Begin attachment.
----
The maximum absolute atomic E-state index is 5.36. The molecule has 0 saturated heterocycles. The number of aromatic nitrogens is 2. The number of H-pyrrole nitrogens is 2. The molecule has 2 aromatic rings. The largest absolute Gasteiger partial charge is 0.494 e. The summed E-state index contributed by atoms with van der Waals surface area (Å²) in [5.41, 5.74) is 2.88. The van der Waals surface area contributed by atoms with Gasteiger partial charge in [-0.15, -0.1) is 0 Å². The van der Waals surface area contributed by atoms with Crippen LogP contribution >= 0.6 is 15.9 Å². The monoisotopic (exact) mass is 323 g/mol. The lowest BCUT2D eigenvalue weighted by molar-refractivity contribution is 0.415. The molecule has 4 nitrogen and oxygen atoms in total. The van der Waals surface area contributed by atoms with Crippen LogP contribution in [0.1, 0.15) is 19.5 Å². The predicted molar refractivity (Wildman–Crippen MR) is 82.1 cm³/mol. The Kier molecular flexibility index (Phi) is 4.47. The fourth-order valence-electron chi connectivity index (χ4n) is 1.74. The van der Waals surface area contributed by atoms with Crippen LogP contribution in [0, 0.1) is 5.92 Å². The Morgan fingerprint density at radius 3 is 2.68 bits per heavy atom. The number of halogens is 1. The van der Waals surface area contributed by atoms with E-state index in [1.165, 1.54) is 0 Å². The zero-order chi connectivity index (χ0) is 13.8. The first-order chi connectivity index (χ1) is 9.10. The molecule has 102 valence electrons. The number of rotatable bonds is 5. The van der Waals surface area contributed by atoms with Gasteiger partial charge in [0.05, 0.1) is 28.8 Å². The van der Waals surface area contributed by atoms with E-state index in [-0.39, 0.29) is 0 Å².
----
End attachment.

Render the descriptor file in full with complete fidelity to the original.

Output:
The maximum absolute atomic E-state index is 5.36. The molecule has 0 saturated heterocycles. The number of aromatic nitrogens is 2. The number of H-pyrrole nitrogens is 2. The molecule has 2 aromatic rings. The largest absolute Gasteiger partial charge is 0.494 e. The summed E-state index contributed by atoms with van der Waals surface area (Å²) in [5.41, 5.74) is 2.88. The van der Waals surface area contributed by atoms with Gasteiger partial charge in [-0.15, -0.1) is 0 Å². The van der Waals surface area contributed by atoms with Crippen LogP contribution >= 0.6 is 15.9 Å². The monoisotopic (exact) mass is 323 g/mol. The lowest BCUT2D eigenvalue weighted by molar-refractivity contribution is 0.415. The molecule has 4 nitrogen and oxygen atoms in total. The van der Waals surface area contributed by atoms with Crippen LogP contribution in [0.1, 0.15) is 19.5 Å². The predicted molar refractivity (Wildman–Crippen MR) is 82.1 cm³/mol. The Kier molecular flexibility index (Phi) is 4.47. The fourth-order valence-electron chi connectivity index (χ4n) is 1.74. The van der Waals surface area contributed by atoms with Crippen LogP contribution in [0, 0.1) is 5.92 Å². The Morgan fingerprint density at radius 3 is 2.68 bits per heavy atom. The number of halogens is 1. The van der Waals surface area contributed by atoms with E-state index in [1.165, 1.54) is 0 Å². The zero-order chi connectivity index (χ0) is 13.8. The first-order chi connectivity index (χ1) is 9.10. The molecule has 102 valence electrons. The number of rotatable bonds is 5. The van der Waals surface area contributed by atoms with Gasteiger partial charge in [0.05, 0.1) is 28.8 Å². The van der Waals surface area contributed by atoms with E-state index in [-0.39, 0.29) is 0 Å².